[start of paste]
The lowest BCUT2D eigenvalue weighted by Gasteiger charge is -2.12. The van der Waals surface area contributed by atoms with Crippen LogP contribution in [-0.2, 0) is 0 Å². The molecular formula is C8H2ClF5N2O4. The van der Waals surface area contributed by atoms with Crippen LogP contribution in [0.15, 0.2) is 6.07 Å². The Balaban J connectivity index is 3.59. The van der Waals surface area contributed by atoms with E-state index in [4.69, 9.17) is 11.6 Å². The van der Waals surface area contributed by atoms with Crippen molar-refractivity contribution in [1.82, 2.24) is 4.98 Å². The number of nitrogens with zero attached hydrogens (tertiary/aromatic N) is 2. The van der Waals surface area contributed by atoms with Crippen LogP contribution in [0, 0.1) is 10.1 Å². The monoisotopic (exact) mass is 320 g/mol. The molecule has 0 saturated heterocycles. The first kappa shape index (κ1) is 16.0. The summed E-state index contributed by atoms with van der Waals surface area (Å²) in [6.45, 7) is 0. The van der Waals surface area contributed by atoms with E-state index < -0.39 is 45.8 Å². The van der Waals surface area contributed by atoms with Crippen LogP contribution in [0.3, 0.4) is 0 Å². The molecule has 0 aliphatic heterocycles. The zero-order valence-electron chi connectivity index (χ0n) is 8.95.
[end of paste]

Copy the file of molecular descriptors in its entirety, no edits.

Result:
The lowest BCUT2D eigenvalue weighted by Gasteiger charge is -2.12. The van der Waals surface area contributed by atoms with Crippen LogP contribution in [-0.2, 0) is 0 Å². The molecular formula is C8H2ClF5N2O4. The van der Waals surface area contributed by atoms with Crippen LogP contribution in [0.15, 0.2) is 6.07 Å². The Balaban J connectivity index is 3.59. The van der Waals surface area contributed by atoms with E-state index in [4.69, 9.17) is 11.6 Å². The van der Waals surface area contributed by atoms with Crippen molar-refractivity contribution in [1.82, 2.24) is 4.98 Å². The number of nitrogens with zero attached hydrogens (tertiary/aromatic N) is 2. The van der Waals surface area contributed by atoms with Crippen LogP contribution in [0, 0.1) is 10.1 Å². The monoisotopic (exact) mass is 320 g/mol. The molecule has 0 saturated heterocycles. The first kappa shape index (κ1) is 16.0. The summed E-state index contributed by atoms with van der Waals surface area (Å²) in [6.45, 7) is 0. The van der Waals surface area contributed by atoms with E-state index < -0.39 is 45.8 Å². The van der Waals surface area contributed by atoms with Crippen LogP contribution in [0.3, 0.4) is 0 Å². The molecule has 0 aliphatic heterocycles. The zero-order valence-electron chi connectivity index (χ0n) is 8.95.